14. An interesting idea that I did try, Stewart. I was interested enough in Darkmans that I tried Behindlings to see if maybe Barker’s approach worked better in a different book. Alas, all the weakneses were there and perhaps even worse — and in the 150 pages I read before giving up there were none of the strengths. I can understand why some people are very keen on her (occy’s post offers an indication of what might delight some readers, although not me) and until I see something that would cause me to change my mind I’m just going to conclude that she is not my kind of writer.

  15. Rax said:

    Well thank goodness for that. I’ve ended up on this website because having finished Darkmans yesterday, I was looking around the internet trying to find out what it was actually about. I’m glad to see I’m not the only one!

  16. Bard said:

    Gads! I just finished this thing and am so relieved to be rid of this albatross around. So looking forward to opening my new Virginia Woolf. Short-listed for the Man Booker? Humorous? Great writing? Ha! This is why people don’t read anymore.

  17. Stewart said:

    Nicely said, Bard. Though, reading through the comments above, where I’ve said I’d never read Barker again, I was surprised to find myself recently doing the opposite. Having just finished one of her earlier novels I think I surprised myself by, dare I say it, warming to her style. Not sure I could ever do Darkmans again.

  18. Nick Gall said:

    I loved it, am currently rereading it for the fourth(?) time. It is alive, it crackles, from page to page you are swept along by humour which is then attacked from the flank by dread, unease and all sorts of skittish, playful blind alleys and cul de sacs. It perhaps does not make it easy for the reader but I genuinely enjoyed it.

  19. Stewart said:

    Fourth! That’s torture to me. Incidentally, I’ve read some Barker since and I do feel that I ‘got’ her this time. Though no amount of ‘getting’ her would send me through 800+ pages of her again.

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20 responses to Nicola Barker: Darkmans

  1. Angie said:

    Well done for finishing it!

    I was wondering if I should pick it up and try again… thanks for saving me the aggravation I would undoubtedly feel by page 300, 400, 500, 600, 700, and 800. And 838.

  2. jem said:

    I second Angie – well done on finishing the beast.

    I actually enjoyed it more than I expected to – but I’m finding it rather tricky to write a coherent review of it. I’m hoping a bit of time between the reading and the writing will offer some greater clarity – if not I’ll just have to go for it anyway.

  3. Titian Bee said:

    I just finished reading it – I got through the whole thing as I had to give a presentation on it but then I had to go online to try and find out what it was supposed to be about. I’ve read quite a few reviews about its symbolic genius and I felt like I must have missed the whole point of it (was there a point?) So relieved that there’s someone else who felt the same way. I still don’t know how I’m going to give any kind of summary of it that will make sense.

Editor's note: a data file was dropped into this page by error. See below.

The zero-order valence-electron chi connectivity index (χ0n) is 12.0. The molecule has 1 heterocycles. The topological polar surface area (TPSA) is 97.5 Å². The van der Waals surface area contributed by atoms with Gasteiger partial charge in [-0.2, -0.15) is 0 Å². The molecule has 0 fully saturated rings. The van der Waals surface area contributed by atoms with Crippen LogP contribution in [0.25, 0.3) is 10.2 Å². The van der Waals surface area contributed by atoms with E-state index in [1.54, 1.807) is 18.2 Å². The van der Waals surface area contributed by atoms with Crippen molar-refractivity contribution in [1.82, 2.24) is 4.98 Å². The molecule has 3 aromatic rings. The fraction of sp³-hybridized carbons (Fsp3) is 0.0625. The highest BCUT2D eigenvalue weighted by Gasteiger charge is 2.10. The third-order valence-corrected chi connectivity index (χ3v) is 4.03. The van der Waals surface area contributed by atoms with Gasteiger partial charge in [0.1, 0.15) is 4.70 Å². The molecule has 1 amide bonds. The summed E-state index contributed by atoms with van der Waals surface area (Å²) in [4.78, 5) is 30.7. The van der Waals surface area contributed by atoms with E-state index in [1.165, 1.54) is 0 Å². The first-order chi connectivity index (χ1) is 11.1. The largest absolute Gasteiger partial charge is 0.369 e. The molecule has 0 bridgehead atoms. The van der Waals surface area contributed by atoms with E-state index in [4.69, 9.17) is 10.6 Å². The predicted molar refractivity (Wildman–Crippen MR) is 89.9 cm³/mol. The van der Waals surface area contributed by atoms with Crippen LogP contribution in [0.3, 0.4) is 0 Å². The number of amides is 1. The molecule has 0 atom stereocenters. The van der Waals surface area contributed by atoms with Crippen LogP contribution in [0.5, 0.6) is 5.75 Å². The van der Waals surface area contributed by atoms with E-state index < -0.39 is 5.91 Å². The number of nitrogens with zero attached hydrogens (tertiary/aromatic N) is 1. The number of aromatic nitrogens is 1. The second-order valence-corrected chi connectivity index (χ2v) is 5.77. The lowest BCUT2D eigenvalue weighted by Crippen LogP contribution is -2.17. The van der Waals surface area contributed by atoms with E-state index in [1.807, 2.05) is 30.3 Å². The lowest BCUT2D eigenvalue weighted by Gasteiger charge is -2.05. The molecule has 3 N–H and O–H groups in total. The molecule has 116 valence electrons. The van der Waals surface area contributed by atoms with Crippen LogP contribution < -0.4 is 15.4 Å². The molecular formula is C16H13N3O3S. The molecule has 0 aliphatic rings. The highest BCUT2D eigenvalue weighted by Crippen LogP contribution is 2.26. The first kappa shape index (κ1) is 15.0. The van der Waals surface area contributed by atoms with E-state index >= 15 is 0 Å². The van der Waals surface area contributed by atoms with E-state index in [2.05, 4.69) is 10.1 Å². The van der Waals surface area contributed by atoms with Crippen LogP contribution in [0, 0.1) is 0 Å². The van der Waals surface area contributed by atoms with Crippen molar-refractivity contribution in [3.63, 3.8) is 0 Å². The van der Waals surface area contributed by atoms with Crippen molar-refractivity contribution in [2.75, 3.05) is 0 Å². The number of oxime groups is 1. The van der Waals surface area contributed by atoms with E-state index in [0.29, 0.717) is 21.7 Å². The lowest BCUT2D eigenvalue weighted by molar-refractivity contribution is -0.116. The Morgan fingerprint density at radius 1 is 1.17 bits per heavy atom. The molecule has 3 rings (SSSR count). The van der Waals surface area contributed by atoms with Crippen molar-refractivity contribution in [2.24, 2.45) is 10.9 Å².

4. Stewart said:

    I’m sure there was a point to it, Titian Bee, but Barker seems to have worked tirelessly to hide it in sequences of cryptic nothings. I know what you mean, though. Looking around I’ve seen loads of reviewers talk about how it’s a work of genius, etc. but not one of them has actually said why, although a couple have attempted.

  5. mark said:

    Regarding stewart’s post: please can you give the name or location of reviews which explains why it is a work of Genius. I am finding it quite funny, but I feel like I missing some significant that everyone else sees. I have since found out that is the third part of a trilogy about the London Gateway. I wonder if, because I’ve not read Wide Open and Behindlings.

  6. SM said:

    Bowl me down if I’m stating the obvious, but isn’t Darkmans:
    1) a comment on our disregard for our own past and culture -the idea that that which we try to repress or obliterate is likely not to simply disappear but to manifest in unpredictable and negative ways.
    2) our obsession with meaning and absolutes when in fact life is subjective, mutable and open to interpretation. The idea that neatly compartmentalising life, experience and our place in the world robs us of our own vitality and autonomy. It subjects us to the (not necessarily benevolent) control of others. Why are so many people desperate for the ultimately meaningless claptrap dished out by astrologers, clairvoyants, unscrupulous politicians and evangelical religious types?
    As Barker puts it at one point in the novel: “Star Wars…The Matrix…The Lord of the Rings…invented mythologies. We inhabit these worlds as though they are real. We respond to them intellectually although they aren’t remotely intelligent.”
    In our desperation for meaning and a rock to hold on to, we reject our immediate life experience in preference of something – sometimes anything – that can neatly answer all our questions and tuck us into a false sense of security and/or a projected sense of heroism.
    If Nicola Barker is a genius, its in her ability to shine a glaring light on our often illogical and sometimes dangerous craving for absolutes and explanations – the comments proceeding mine stand as stark testament to that. The point is there is no point. Life is not a series of frozen moments of time but a flourishing continuum like a running stream or a raging fire – ornately transient in nature.
    3) Recognising the past, accepting it and moving on, letting our lives weave up and out from it at all directions, yet still realising it is part of our individual and cultural fabric.